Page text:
It’s been three years since the last album. Do you have a timeline for this next one?

BRMC: We made it through half of the record and when we get back home we are going to try and finish the second half. We’re doing it in two halves. We tracked five our six songs and finished those and now we’ll do the second half. We’ve never done it that way before and we’re hoping it will give us more focus and more detailed. Doing a small handful at once as opposed to trying to keep twelve of fifteen songs in your head is kind of the new process.

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So that first half of songs is done or is there a little more work to do?

BRMC: A little bit, but they’re pretty much there.

 

You mentioned how you have to write with what is going on. I spoke with a musician earlier who mentioned that it’s hard to find a place for straight forward rock music because everything is either very genre-specific or even a bit gimmicky. Where do you feel rock ’n roll fits in 2016?

BRMC: I agree to some extent. I think it’s more about where people are in their own heads and not what it’s dressed up to be or sonically how it sounds. I think the idea of rock ’n’ roll music is that there is an opposing voice or the spirit of defiance. Maybe it’s a little more conscious and in tune with people and what’s happening in the world. Not super politically, just something that requires your brain to actually work. People these days don’t want to be tuned in. It’s all about tuning out and keeping things very surfaced. Then it just becomes entertainment and window dressing. Dance music kind of takes over because a shoe fits that foot. It’s kind of where people are at.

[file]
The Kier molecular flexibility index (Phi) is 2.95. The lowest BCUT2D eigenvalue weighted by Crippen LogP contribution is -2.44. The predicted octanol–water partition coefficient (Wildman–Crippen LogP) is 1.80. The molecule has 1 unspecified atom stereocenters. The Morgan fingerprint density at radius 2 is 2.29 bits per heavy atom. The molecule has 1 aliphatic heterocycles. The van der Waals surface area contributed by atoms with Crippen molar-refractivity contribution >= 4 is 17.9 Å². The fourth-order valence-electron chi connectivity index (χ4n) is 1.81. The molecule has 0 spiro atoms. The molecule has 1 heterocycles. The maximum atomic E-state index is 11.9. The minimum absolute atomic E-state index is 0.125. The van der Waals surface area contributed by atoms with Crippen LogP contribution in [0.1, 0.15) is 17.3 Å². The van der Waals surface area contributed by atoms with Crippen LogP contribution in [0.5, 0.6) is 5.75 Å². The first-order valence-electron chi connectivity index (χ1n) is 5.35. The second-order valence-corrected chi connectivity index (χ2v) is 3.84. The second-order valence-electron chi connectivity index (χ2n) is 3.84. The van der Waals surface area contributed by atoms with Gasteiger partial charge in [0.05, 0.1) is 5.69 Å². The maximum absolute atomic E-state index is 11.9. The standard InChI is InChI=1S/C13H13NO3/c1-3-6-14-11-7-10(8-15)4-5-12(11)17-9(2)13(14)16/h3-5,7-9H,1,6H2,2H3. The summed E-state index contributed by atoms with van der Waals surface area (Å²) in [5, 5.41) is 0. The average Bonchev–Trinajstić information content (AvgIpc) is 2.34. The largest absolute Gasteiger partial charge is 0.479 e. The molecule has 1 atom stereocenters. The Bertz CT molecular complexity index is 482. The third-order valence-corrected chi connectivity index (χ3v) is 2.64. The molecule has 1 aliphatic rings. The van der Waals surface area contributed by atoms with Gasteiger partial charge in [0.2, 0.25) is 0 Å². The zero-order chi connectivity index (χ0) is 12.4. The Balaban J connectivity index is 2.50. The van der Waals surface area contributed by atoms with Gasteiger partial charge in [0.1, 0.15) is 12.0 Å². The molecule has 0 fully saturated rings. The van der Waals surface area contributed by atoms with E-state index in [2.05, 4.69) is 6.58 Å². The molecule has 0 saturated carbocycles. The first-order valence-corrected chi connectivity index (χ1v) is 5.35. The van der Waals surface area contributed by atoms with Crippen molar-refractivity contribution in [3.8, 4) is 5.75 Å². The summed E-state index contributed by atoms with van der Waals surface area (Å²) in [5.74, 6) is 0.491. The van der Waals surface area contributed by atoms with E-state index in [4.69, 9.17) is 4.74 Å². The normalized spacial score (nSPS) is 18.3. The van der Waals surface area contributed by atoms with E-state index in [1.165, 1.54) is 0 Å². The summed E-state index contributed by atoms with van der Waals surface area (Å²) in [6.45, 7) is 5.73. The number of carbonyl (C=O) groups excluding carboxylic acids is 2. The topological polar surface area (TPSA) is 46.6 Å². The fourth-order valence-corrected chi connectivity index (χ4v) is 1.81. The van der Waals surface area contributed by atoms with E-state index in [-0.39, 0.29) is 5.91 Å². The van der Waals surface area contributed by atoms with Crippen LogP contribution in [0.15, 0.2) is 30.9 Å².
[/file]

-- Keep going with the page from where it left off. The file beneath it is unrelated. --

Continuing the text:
You’re playing with Death from Above 1979 on a coheadling tour. Does that mean you’re alternating nights?

BRMC: We’re closing each night, but it’s because we wanted to play a longer set. It’s nothing like a rank or whatever. We’re keeping it very communal.

 

Do you keep your setlist the same or mix it up each night?

BRMC: The first week we’ve tried to keep it a bit consistent to get our heads back to a level where we are confident performing. When you’re changing it too much every night you start to become an amateur at each song. The hope is to stop thinking and making it muscle memory. I think as the tour goes on we always shift and change things as we go. Right now the setlist is a bit balanced from every album, but there are a few songs we want to bring out and get to a bit later.

 

Out of all of your songs, which song do you just love playing after all of these years?

BRMC: The ones that surprise me the most are “Awake” and “Red Eyes and Tears”. Finding new things in it and that the spirit is still strong when we play it live as opposed to just going through the motions kind of baffles me because it’s not only from our first record, but it was written a few years before our first record came out.

There are a few off of Howl that are a little more difficult to play because there is a piano or trombone that is a little harder to control on a live stage than just powering through electrically turned up to eleven, so there are few songs from that which I adore.